Rule: Create vignettes, mini-narratives that contain the fact for information you wish to plant in your head. It is easier to remember a story filled with visual images than one lone detail.

Imagine J.D. Salinger seated in a field of rye typing his manuscript. Visualize a catcher’s mitt on Holden Caulfield’s hand. He’s standing behind Salinger, looking over the author’s shoulder. You’re in this scene, attired in a catcher’s mask. Did you know the novel sold more than 65 million copies? You finish reading the copy you’ve been holding and toss the book out of the window into a field of rye filled with 65 million copies of Catcher In The Rye. By mistake, your flying tome hits the author in the head. You make eye contact with Holden and the two of you share a laugh. Make your stories interesting, preposterous, funny, exciting—memorable.

Next time you want to call up the name of Salinger’s book, tell yourself:

I was having difficulty remembering the title, phoned my sister, and she provided the missing information. I decided to reenter the name into my memory.

I saw myself wearing a catcher’s mask. Holden had the mitt. Salinger was out there in the field typing away. Field of what? Oh yeah, Rye. Catcher In The Rye. Envision the book flying through the air and bopping J.D. on the head.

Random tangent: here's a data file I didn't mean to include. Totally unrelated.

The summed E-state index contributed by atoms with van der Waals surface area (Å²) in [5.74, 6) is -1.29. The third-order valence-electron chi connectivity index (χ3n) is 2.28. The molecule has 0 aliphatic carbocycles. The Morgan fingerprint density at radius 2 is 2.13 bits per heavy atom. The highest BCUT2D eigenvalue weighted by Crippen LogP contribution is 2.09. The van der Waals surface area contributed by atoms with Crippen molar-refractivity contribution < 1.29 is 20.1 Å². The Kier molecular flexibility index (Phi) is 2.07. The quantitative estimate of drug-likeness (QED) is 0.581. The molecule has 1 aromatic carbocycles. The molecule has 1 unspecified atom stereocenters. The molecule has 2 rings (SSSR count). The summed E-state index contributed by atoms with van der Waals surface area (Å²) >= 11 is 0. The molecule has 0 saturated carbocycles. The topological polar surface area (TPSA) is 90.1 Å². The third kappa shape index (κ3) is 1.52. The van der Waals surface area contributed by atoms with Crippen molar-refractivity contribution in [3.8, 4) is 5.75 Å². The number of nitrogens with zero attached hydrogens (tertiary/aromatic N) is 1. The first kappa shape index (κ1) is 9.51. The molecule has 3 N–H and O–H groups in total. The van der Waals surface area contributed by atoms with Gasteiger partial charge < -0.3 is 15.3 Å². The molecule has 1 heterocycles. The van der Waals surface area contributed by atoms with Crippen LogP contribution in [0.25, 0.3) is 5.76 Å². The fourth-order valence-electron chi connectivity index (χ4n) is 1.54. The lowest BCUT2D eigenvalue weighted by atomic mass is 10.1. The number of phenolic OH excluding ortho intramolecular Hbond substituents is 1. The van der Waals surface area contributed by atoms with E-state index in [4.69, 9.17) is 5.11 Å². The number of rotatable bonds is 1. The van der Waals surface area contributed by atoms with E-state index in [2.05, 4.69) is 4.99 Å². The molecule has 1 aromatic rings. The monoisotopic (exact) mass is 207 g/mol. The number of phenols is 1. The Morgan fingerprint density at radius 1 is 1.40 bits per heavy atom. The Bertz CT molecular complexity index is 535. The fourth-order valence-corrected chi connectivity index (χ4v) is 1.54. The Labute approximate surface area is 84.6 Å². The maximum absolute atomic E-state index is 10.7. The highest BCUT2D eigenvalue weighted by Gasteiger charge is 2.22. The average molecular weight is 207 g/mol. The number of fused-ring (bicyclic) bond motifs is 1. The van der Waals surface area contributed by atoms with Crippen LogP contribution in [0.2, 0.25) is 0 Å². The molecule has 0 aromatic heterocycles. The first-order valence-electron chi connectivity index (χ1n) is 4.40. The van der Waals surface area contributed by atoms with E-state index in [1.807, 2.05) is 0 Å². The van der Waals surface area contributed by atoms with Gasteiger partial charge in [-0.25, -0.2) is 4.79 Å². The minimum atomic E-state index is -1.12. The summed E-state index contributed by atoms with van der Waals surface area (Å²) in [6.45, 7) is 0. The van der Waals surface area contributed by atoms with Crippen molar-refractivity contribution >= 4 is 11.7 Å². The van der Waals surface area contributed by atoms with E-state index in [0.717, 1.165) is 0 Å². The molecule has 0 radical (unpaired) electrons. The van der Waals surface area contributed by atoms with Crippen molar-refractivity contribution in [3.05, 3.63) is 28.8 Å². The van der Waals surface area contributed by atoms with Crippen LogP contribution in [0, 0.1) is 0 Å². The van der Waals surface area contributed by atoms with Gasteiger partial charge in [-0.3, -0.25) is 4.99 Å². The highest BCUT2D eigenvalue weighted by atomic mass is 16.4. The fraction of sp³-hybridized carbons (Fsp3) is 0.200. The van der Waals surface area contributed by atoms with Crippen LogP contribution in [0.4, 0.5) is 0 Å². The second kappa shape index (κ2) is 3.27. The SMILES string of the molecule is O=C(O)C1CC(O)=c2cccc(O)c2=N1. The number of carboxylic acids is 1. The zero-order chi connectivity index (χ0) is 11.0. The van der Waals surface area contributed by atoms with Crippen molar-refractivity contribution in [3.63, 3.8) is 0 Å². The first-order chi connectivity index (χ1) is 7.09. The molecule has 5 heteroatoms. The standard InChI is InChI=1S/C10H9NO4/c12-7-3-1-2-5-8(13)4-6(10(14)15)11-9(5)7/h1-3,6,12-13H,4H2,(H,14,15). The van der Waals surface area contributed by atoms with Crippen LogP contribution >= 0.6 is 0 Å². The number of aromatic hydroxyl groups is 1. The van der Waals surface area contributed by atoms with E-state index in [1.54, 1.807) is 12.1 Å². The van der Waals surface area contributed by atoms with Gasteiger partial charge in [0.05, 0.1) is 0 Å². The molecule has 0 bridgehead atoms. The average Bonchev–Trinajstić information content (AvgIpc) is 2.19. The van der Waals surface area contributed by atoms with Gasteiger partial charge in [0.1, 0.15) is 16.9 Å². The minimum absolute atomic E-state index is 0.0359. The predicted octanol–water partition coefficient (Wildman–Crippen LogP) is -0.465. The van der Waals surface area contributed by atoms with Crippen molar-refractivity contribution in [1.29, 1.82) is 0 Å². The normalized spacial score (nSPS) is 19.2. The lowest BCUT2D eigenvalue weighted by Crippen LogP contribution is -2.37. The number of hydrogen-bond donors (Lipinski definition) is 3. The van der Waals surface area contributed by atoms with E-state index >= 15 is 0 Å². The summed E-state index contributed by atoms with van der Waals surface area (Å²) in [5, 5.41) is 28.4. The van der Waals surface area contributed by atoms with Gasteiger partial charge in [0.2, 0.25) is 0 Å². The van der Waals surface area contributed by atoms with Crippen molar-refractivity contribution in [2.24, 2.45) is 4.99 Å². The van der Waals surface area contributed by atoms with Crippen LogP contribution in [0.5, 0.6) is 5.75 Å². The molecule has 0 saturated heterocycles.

Catcher In The Rye has been reentered into your mental filing cabinet. It has been imbedded in a set of episodic story elements, links, associations that will make it easy to recall the next time you’re interested in discussing literature.

Based in Seattle, Charles E. Kraus is a writer, entertainer and memory improvement teacher. His most recent book, You’ll Never Work Again In Teaneck, NJ (a memoir) is available in local libraries and on Amazon.

Read more on improving your memory:

Good Intentions, Better Memory—There are numerous easily mastered association tricks you can use to keep track of your daily schedule, your shopping list, the names of movies you want to see—of any information you want to access once it’s been placed in your memory. Learn more.

Forgetful Need Not Lead to Fretful— Age-related memory changes are common and expected, in the same way our physical abilities are expected to change as we get older. Most 80-year-olds can’t run as fast as someone in their 40s! Read more.